Click on the thumbnail graphic to the right for a screenshot of the 1-Day rain totals from the Urban Drainage and Flood Control District.
Here’s a report from TheDenverChannel.com (Wayne Harrison). From the article:
The monsoon moisture moved from the southwest to northeast across the metro area, pounding the downtown area starting just after 9 p.m.
From The Denver Post (Joey Bunch):
Areas north and southeast of the metro area had tornado and flood warnings through the evening, accompanied by 4 inches of rain, according to the National Weather Service. Northwestern Elbert County saw its “most severe flooding in at least a decade,” the National Weather Service said, relaying information from a trained weather spotter who reported more than 5 inches of rain southwest of Agate.
Here’s a screenshot of the 24 hour map from the Community Collaborative Rain, Hail & Snow Network. Here’s the link to the ThorntonWeather.com weblog with reports and current weather for Thornton and Denver Metro. Here’s the link to the National Weather Service website. Enter your zip code for current information and the forecast for your area.
“The storms should not be as widespread (as Tuesday),” says meteorologist Jennifer Broome. “Even an inch of rain could cause some street flooding since the ground is saturated.”
“The Mountains can expect drier conditions today with only a slight chance for afternoon t-storms,” says meteorologist Chris Tomer. “Our weather pattern continues to dry out through Saturday. The Monsoon eases.”
Fromthe Montrose Daily Press (Katharhynn Heidelberg):
Montrose can blame its recent soaking on the early arrival of “monsoonal” sub-tropical moisture, the National Weather Service says. Measurements at Montrose Regional Airport show the area approached the 1-inch mark in precipitation for the period from July 5-10, with 0.91 inches overall, said Jim Pringle, a meteorologist with the weather service’s Grand Junction office…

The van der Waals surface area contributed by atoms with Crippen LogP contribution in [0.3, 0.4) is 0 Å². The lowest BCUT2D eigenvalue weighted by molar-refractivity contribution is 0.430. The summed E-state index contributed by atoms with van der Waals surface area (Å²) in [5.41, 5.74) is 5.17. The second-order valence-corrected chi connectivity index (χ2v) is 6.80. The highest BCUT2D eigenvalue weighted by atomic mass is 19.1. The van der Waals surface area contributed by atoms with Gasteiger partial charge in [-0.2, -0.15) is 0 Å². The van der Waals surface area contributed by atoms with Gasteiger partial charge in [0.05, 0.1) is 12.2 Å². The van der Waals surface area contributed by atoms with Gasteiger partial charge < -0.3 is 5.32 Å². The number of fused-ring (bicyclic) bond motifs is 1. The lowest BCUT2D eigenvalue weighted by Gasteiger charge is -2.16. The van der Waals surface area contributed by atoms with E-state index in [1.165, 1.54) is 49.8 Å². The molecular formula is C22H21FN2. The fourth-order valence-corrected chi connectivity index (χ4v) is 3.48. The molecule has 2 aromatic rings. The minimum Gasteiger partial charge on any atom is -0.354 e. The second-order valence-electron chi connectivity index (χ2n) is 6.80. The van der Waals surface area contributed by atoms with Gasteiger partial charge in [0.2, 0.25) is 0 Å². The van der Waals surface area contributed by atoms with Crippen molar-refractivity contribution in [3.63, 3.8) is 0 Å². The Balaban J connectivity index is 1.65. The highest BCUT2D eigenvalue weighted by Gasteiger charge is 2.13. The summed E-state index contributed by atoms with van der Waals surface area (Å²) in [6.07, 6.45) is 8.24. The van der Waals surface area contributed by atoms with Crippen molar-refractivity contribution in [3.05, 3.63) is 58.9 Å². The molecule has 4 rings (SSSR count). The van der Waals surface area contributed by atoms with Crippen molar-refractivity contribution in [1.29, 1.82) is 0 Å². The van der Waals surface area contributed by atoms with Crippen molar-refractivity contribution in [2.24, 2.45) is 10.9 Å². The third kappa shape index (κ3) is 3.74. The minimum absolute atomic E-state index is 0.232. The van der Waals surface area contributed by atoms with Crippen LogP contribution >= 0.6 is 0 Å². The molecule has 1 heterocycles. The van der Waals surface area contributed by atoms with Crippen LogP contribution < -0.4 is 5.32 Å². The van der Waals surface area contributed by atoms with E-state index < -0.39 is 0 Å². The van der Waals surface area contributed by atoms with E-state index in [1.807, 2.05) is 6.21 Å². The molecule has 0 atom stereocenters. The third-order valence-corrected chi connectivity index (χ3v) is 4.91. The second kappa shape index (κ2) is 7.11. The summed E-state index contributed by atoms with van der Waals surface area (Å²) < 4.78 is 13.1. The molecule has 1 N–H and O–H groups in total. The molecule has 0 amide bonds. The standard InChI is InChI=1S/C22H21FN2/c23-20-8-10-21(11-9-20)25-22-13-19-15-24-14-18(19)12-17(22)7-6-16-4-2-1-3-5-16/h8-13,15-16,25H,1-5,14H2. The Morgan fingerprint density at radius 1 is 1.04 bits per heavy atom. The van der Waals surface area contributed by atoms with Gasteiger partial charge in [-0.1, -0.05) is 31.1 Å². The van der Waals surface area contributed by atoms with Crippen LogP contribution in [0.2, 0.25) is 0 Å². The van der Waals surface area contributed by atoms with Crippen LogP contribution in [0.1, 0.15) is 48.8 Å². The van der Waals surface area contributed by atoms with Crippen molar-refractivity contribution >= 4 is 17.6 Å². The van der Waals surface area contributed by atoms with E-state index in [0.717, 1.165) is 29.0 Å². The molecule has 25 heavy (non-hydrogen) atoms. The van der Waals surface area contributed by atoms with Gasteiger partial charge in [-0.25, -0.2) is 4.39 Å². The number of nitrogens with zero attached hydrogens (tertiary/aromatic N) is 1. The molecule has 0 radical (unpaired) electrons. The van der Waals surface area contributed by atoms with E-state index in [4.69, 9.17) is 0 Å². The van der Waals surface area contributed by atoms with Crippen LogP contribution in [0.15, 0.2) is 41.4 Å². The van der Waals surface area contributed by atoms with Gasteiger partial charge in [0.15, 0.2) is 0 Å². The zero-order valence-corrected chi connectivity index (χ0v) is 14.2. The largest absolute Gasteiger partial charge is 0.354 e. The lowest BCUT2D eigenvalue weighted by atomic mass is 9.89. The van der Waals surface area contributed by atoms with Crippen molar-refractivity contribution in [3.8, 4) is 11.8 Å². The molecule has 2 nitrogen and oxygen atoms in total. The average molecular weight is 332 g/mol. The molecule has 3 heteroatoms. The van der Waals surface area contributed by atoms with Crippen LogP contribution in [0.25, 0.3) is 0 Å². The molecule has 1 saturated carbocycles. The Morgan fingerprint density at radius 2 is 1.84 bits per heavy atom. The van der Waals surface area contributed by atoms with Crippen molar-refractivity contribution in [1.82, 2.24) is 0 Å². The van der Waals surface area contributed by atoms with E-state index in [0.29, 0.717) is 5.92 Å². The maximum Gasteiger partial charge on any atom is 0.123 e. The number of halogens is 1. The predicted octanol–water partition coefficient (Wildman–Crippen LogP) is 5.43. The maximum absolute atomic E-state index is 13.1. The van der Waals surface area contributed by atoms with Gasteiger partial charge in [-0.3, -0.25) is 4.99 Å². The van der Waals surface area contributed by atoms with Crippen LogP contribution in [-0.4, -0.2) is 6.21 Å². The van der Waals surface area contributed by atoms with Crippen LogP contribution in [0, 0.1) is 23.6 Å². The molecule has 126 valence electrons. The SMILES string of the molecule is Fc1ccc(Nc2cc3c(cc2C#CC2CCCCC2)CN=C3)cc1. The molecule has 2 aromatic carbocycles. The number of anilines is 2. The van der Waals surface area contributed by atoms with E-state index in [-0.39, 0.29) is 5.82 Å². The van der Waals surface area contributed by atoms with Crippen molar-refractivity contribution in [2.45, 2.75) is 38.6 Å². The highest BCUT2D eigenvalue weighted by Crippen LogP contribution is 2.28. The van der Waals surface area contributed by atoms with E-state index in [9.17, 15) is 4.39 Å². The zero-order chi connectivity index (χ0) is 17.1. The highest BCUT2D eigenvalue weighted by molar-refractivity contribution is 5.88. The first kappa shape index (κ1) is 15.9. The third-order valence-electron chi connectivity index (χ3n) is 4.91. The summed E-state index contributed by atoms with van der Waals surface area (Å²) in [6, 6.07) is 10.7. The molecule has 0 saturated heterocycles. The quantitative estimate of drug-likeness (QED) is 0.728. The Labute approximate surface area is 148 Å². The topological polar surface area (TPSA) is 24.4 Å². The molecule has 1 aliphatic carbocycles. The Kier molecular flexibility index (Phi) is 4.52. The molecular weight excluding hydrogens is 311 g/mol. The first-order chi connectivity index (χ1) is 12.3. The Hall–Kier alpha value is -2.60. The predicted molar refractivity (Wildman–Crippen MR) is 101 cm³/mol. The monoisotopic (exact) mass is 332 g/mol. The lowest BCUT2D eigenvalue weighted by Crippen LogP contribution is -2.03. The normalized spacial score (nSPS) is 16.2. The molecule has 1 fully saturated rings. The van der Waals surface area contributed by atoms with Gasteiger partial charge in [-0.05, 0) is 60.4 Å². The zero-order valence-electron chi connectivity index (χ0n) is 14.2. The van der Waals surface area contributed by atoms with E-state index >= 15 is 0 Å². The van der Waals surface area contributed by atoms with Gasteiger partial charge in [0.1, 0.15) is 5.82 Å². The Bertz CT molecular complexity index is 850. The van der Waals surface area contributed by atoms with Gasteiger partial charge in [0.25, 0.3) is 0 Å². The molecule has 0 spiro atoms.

The moisture is flowing up from Mexico, Central America and the eastern Pacific, and though it could clear out later in the week, it’s expected to again slide westward in the middle of next week.
From the Summit Daily News:
As of Monday, Denver Water was releasing 1,890 cubic feet per second of water from the Dillon Reservoir to prevent overflow, according to Bob Steger, manager of raw water supply for Denver Water. The release is planned to stay at that rate for the time being. Steger said the inflow into the reservoir has been dropping slowly, but is still high. The July 8, 9 and 10 inflows were 2,516, 2,416 and 2,357 cfs respectively, which is 1.39 feet below spillway. If the inflow stays the same, Steger said the reservoir will begin spilling in roughly five days…
This morning’s [July 12] reservoir elevation was 9015.82 feet, which is 1.18 feet below the spillway lip and 0.21 feet higher than yesterday morning. Yesterday’s inflow was 2224 cfs, down from 2357 cfs on Sunday. Yesterday’s outflow was about 1890 cfs.
From The Greeley Tribune (Eric Brown):
A lack of rain and snow in the fall and extending through the spring left agriculture producers sweating it out for the first seven months after they had planted their winter wheat. But because the rain eventually came in May, “just in the nick of time,” local farmers are now rejoicing over the average crop that’s expected to be harvested starting this week. “Compared to what we were looking at, the crop we have now is really amazing,” Keith DeVoe, general manager at the Roggen Farmers Elevator, said. “It’s kind of a miracle.”